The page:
Uses of the method
- Typically used at the start-up of a new business or to re-calibrate an existing one versus the marketplace.
- Defines competitive advantage and disadvantages
- Offer pointers to where strategic change is required
- Improves the performance of the organization
- Provides template for tracking success and failures
- Details the high-level strategy for all staff to follow
- Increases collaboration and strategic understanding
- Requires deep and intensive strategic thinking
- May be incomplete if not all the elements of the business model are properly considered in terms of their impact on each other
Steps to complete
- Work through the framework answering each question in turn, tightly framing the answers in an inspiring, engaging and enabling manner for wide distribution.
- Re-visit each question as further answers are entered ensuring that all answers are consistent and coherent on completion
- What conclusions can we draw from the exercise(s)?
- How might the future be different?
- How does A affect B?
- What is likely to remain the same or change significantly?
- What are the likely outcomes?
- What and who will likely shape our future?
- Where could we be most affected by change?
- What might we do about it?
- What don't we know that we need to know?
- What should we do now, today?
- Why do we care?
- When should we aim to meet on this?
- Finish by noting your next steps. Next steps could include a further round of iteration, a recommendation on how to get the answers or use of other research and methods such as 'Visioning' to create more vantage points on the issue.
This method and your response can be shared with other members or kept private using the 'Privacy' field and through the 'Tag', 'Report' and 'Forum' functionalities. Use 'Tag' and/or 'Report' to aggregate your analyzes, or add a 'Forum' to ask others where they agree/disagree and encourage them to make their own analysis from their unique vantage point.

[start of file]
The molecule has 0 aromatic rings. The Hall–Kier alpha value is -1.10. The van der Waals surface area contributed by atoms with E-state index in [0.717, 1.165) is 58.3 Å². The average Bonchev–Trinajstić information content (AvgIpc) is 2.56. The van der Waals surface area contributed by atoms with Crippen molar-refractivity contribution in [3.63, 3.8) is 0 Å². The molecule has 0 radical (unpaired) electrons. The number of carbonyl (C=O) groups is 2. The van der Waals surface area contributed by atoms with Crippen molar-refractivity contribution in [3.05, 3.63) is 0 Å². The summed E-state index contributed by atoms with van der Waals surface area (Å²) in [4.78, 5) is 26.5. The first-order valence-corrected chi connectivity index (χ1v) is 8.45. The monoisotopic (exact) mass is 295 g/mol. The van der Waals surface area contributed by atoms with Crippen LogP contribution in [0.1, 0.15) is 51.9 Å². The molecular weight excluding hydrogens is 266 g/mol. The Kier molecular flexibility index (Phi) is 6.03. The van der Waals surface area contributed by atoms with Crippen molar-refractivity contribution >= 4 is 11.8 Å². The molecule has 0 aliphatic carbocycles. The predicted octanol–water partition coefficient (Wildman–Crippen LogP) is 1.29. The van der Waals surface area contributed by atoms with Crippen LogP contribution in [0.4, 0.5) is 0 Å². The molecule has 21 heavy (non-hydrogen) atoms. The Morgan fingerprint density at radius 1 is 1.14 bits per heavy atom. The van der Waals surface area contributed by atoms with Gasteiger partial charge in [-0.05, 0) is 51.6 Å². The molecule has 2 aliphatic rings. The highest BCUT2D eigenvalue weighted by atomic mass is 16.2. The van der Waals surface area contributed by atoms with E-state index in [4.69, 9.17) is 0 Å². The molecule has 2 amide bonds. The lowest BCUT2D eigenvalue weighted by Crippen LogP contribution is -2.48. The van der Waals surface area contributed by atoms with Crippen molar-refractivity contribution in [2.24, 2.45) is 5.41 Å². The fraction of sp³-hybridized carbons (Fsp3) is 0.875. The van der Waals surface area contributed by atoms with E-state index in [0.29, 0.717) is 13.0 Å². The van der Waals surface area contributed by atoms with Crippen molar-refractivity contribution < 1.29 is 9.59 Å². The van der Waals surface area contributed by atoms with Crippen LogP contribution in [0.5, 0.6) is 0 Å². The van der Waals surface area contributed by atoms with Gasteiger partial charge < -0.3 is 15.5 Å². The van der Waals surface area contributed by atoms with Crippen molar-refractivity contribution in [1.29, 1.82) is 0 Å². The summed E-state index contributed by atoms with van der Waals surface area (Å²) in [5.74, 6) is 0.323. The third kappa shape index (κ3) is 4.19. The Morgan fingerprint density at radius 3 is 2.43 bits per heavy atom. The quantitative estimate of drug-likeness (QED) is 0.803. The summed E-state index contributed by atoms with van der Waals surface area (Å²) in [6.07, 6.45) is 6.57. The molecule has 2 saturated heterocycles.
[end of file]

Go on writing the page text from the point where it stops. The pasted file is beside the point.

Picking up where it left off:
Click the 'Invite tab to send invitations to other members or non-members (colleagues, external experts etc.) to ask for their input. You can whether or not you want anonymous responses. These can be viewed and exported within the Responses tab.
The history of this method derives from the 7-S Framework business model offered by McKinsey in 1981. It was first created in 1978 by Richard Pascale, Anthony Athos, Tom Peters and Robert Waterman and became one of McKinsey's flagship methods.
This rendition combines the 7-S framework and the work of others to offer a comprehensive way to think through business models.
'McKinsey-7s' can be shared with others or kept private using the 'Visible to' fields and through the 'tag', 'report', 'share'', 'link and 'comment' functionality. Use 'tag' and/or 'report' to aggregate your analyzes, 'share' with others via email, Facebook and Twitter etc. or add a 'comment' to ask others where they agree/disagree and encourage them to make their own analysis from their unique vantage point.
Even with all the advice and tools we have provided here starting a foresight project from scratch can be a daunting prospect to a beginner. Let us know if you need help with this method or want a group facilitation exercise or full project or program carrying out by us. We promise to leave behind more internal knowledgeable people who can expand your initiative for better organizational performance.
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